I think Skyrim differed from LOTRO as a learning tool in an extremely prominent way. Yes, it was voiced but it contained another element of context clues. I had reached level five, bought potions, armor, and skooma for my long and weary wandering. I needed these now as I began my trek, and so opened the items tab. Like LOTRO, Skyrim utilizes visuals to tell a story; yet, in Skyrim more emphasis is placed on individual items and resources. As such, the everyday objects of crafting could be interacted with in the world, and in the item menu they were listed in great numbers.

A mass of items is displayed, the language corresponding with the visual

I have no doubt that the menu would have been a mini-game unto itself were it not for pictures. Do not underestimate the visual powers of images when learning a language. As a child uses the visuals of its world to process words, so the adult should if they can. For if this experiment taught me anything, it is that pictures are a vital tool in learning language. Sight aids often in everyday speech, such as when you do not hear what someone is asking. But with context from the surroundings, one easily can read that the person requires a wrench, or has a flat tire.

In games, unlike in traditional vocabulary lists and long, boring practice paragraphs—pictures are ever present. The Skyrim item menu made me appreciate a toddler’s ingenuity. The menu was a matching game, simple in its rules: sort words to the image of the item. I almost always knew the function of the item pictured and this allowed me to learn various linguistic concepts rapidly.

I observed the object and noted its purpose, in one case it was a grey, metal hauberk. Knowing this I discovered that in French an object of a certain material had the phrase ‘of material’ following the primary noun. Suddenly, all of the armor and swords with that linguistic form were made clear. It was like an image, up to that point in the background, made vivid once singled out.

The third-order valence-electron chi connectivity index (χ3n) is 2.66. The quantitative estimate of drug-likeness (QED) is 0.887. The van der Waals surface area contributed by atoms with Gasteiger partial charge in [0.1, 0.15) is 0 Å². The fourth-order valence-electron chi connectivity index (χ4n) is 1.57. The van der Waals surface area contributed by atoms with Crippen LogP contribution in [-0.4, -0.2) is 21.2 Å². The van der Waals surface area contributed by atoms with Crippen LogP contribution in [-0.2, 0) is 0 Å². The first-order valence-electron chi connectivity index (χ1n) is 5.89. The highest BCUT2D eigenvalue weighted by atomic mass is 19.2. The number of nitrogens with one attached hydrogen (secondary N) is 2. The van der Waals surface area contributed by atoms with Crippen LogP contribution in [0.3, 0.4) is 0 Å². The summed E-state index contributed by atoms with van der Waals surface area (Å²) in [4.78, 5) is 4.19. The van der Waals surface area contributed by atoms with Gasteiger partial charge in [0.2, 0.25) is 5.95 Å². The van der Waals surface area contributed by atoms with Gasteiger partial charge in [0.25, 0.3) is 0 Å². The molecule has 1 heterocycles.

Starting to Speak

While the reading of French continued easily enough, hearing the words proved taxing. The mental strain of being one hundred percent attentive during dialogue began to wear on me. Perhaps out of delirium or maybe it was the copious quantities of…erm…skooma, but I began to speak the answers my character would select. Often I did this with exaggerated theatrics; but, I enjoyed myself. What is more, as I honed my pronunciation my ear attuned itself to the accents and phonetics. Though still a novice, I can with some delay converse with the good folk of Whiterun. I even have exchanges with the rude children of the city, where I offer pleasantries of ‘Putain, merde,’ and ‘nique ta mère.’ Yes, my little Argonian peasant has become quite the cosmopolitan.

The Jarl's son annoys a weary wanderer for the last time.

The Conclusion:

As I conclude my second week of this experiment, I am sure of three things. Firstly, immersion is key when learning anything—languages included. If not entertained, the brain will idle. This idleness from boredom cannot coexist with language learning or stagnation is only inevitable.

Secondly, never underestimate your brain’s power to decipher meaning from given context. Utilize the detective that is the brain to your advantage and learn languages where context clues are readily available to you. For me, the wellspring of context came from fantasy RPG’s, but any game with linguistic elements may do the trick. The key, though, is you have to participate. Gaming is by definition a participatory activity. By not being a passive learner of French and actually using it, my fluency soared. I needed not be around French speakers; because in Skyrim, French was always coming from my speakers.

Lastly, I think the power of games as tools for learning is understood—but not in its totality. By just playing a game I found fun, my fluency grew. What a compliment to game creators, that their worlds not only awe us; they can teach us about our own.

This is merely the positives of learning language through games. Games are imperfect simulations, although they grow in realism and complexity daily. An imperfect simulation such as Skyrim or LOTRO cannot teach language as perfectly as reality, not yet. In Part Two, I will discuss my negative experience with the experiment—as well as ways to solve these problems.